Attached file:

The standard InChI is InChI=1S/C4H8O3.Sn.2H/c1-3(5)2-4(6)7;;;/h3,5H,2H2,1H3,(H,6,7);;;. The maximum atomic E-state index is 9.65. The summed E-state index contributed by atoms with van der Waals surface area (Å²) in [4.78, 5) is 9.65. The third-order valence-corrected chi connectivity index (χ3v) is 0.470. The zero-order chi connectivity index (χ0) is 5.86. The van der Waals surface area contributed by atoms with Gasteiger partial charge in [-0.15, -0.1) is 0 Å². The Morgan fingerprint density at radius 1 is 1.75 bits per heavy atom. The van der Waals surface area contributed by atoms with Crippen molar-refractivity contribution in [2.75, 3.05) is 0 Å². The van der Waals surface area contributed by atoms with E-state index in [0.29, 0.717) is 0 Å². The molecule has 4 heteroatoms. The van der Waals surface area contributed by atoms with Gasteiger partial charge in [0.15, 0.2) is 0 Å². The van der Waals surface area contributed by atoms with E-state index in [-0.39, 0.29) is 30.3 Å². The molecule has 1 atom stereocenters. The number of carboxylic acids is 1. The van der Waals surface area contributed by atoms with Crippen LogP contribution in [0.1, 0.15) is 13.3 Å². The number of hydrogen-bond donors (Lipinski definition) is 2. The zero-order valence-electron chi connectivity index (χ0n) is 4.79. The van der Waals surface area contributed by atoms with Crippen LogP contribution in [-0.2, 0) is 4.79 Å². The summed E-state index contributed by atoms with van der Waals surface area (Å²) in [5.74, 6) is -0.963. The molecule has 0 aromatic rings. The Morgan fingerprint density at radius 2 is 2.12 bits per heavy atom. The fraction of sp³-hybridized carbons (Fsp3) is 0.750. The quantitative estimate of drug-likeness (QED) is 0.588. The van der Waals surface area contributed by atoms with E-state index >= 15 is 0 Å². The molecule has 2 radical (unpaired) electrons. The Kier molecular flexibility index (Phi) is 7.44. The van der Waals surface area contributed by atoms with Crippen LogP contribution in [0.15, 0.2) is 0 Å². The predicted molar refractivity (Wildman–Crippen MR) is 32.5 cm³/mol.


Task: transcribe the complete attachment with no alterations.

The standard InChI is InChI=1S/C4H8O3.Sn.2H/c1-3(5)2-4(6)7;;;/h3,5H,2H2,1H3,(H,6,7);;;. The maximum atomic E-state index is 9.65. The summed E-state index contributed by atoms with van der Waals surface area (Å²) in [4.78, 5) is 9.65. The third-order valence-corrected chi connectivity index (χ3v) is 0.470. The zero-order chi connectivity index (χ0) is 5.86. The van der Waals surface area contributed by atoms with Gasteiger partial charge in [-0.15, -0.1) is 0 Å². The Morgan fingerprint density at radius 1 is 1.75 bits per heavy atom. The van der Waals surface area contributed by atoms with Crippen molar-refractivity contribution in [2.75, 3.05) is 0 Å². The van der Waals surface area contributed by atoms with E-state index in [0.29, 0.717) is 0 Å². The molecule has 4 heteroatoms. The van der Waals surface area contributed by atoms with Gasteiger partial charge in [0.15, 0.2) is 0 Å². The van der Waals surface area contributed by atoms with E-state index in [-0.39, 0.29) is 30.3 Å². The molecule has 1 atom stereocenters. The number of carboxylic acids is 1. The van der Waals surface area contributed by atoms with Crippen LogP contribution in [0.1, 0.15) is 13.3 Å². The number of hydrogen-bond donors (Lipinski definition) is 2. The zero-order valence-electron chi connectivity index (χ0n) is 4.79. The van der Waals surface area contributed by atoms with Crippen LogP contribution in [-0.2, 0) is 4.79 Å². The summed E-state index contributed by atoms with van der Waals surface area (Å²) in [5.74, 6) is -0.963. The molecule has 0 aromatic rings. The Morgan fingerprint density at radius 2 is 2.12 bits per heavy atom. The fraction of sp³-hybridized carbons (Fsp3) is 0.750. The quantitative estimate of drug-likeness (QED) is 0.588. The van der Waals surface area contributed by atoms with E-state index >= 15 is 0 Å². The molecule has 2 radical (unpaired) electrons. The Kier molecular flexibility index (Phi) is 7.44. The van der Waals surface area contributed by atoms with Crippen LogP contribution in [0.15, 0.2) is 0 Å². The predicted molar refractivity (Wildman–Crippen MR) is 32.5 cm³/mol.